Hepatitis C / NonA, NonB Hepatitis
Issued April, 1996
Based on the crude frequencies with which risk factors were reported, injection drug use was the risk factor most commonly reported by hepatitis C/NANB patients (Table 3). Many of these persons also reported more than one potential source of infection. Of those reporting contact with another person with hepatitis C/NANB, 25% also reported injection drug use and 5% reported employment in a medical or a dental field. Of those reporting multiple sex partners, 35% also reported injection drug use.
The behaviors commonly associated with hepatitis A that were reported by persons with hepatitis C/NANB to have occurred within 6 weeks of illness are generally not applicable to the transmission of hepatitis C/NANB (Table 3). Since transmission of NANB hepatitis by the fecal-oral route has not been demonstrated in this country, reporting an association with a foodborne or a waterborne outbreak represents misclassification of the source.
As with hepatitis B, potential exposures associated with dental work, surgery, acupuncture, tattooing, and other percutaneous procedures are not judged to be probable sources of sporadic infection.(12) Hepatitis C/NANB patients with no known source of infection reported these exposures at rates no different from those of the general population.
Based on assignment to mutually exclusive categories, persons with hepatitis C/NANB reported injection drug use most frequently, accounting for 23% of cases during 1993 (Table 6). Blood transfusion accounted for 2% of cases, declining from 6% in 1990; contact with another infected person accounted for 5%, and health-care employment for 4%. Of those patients reporting health-care employment, the percentage reporting frequent (several times weekly) blood contact dropped over 1990 to 1993. Fifty-seven percent of patients employed in health-care reported frequent blood contact in 1990. By 1993, the percentage dropped to 17%. Patients classified as having multiple (2 or more) sex partners as their most likely source of infection accounted for 7% of the patients with hepatitis C/NANB; in a case-control study, this risk factor was associated with acquiring disease.(12) Overall, 58% of persons reported no known source for their infection. This percentage varied by age, with > 70% of persons younger than 15 years old or 40 years old and older reporting no known source for their infection, compared with 50% for persons 15-39 years of age. Among persons less than 15, 13.6% had a history of blood transfusion.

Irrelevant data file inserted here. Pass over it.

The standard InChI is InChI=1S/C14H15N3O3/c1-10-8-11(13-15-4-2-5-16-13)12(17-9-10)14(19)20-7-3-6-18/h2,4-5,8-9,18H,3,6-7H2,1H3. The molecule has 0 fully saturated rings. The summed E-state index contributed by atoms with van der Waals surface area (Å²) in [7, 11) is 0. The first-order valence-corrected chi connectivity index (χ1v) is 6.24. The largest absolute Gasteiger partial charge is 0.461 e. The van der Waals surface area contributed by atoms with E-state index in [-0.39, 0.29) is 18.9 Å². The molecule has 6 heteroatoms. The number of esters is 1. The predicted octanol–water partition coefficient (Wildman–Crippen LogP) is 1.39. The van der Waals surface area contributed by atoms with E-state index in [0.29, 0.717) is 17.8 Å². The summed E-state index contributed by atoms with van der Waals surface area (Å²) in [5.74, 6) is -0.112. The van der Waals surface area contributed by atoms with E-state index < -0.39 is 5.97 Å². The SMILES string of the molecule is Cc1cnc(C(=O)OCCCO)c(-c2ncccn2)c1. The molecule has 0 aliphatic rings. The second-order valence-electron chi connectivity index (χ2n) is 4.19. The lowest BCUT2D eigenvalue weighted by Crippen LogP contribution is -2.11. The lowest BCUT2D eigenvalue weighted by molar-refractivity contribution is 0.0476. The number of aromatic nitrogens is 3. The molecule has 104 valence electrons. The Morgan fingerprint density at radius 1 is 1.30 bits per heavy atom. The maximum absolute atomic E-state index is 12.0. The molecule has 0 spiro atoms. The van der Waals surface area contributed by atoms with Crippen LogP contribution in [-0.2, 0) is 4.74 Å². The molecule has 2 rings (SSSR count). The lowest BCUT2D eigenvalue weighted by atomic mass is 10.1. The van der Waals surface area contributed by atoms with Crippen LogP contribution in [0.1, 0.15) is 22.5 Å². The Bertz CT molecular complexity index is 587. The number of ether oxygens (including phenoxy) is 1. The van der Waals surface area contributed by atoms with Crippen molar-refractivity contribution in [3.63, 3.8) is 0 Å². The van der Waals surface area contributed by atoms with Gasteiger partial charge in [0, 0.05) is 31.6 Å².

Among persons 15 to 39 years of age, injection drug use was reported by 28% of all cases during 1993, unchanged from 1992 (Table 6). Ten percent reported multiple sex partners, 7% reported contact with another infected person, 4% reported health-care employment, and 1% reported blood transfusions. Of reported contacts with another infected person, an average of 59% were sexual contacts, 16% were household nonsexual contacts, and 25% were other (unspecified) types of contact. In prior years, persons 40 years old and older reported a history of blood transfusion most frequently among their risk factors (in 1990, 16%), but this percentage declined substantially to 4% by 1993. Injection drug use is now the most frequent risk factor for this age-group (Table 6).
Because total numbers of cases of hepatitis C/NANB have declined, trends in the distribution of risk factors are more accurately reflected by trends in the absolute numbers of cases attributed to each factor. In the core states, hepatitis C/NANB cases attributable to drug use have declined rapidly since 1988, showing a more than 62% decrease (Figure 5). A similar decrease of over 50% was seen in the Sentinel Counties Study.(14)
The numbers of hepatitis C/NANB cases attributable to blood transfusions have decreased even more dramatically, dropping by 94% from 1985 to 1993. The significant decline in transfusion-associated cases, which began in the mid-1980s, resulted from a series of events: changes in the blood donor population caused by self-exclusion of high-risk donors, as part of efforts to prevent HIV infection;(15,16) the introduction of screening blood donors for alanine aminotranferase and anti-HBc as surrogate markers for hepatitis C/NANB in 1986 and 1987; and use of first- and second-generation anti-HCV markers for screening donors in 1990 to the present.
Jaundice was reported as a clinical symptom in 67% of reported hepatitis C/NANB patients in 1993 (Table 6). Hospitalization and case-fatality rates were higher in hepatitis C/NANB patients than in patients with hepatitis A or B. Those 40 years old and older experienced the highest rates.
This article was provided by U.S. Centers for Disease Control and Prevention. Visit the CDC's website to find out more about their activities, publications and services.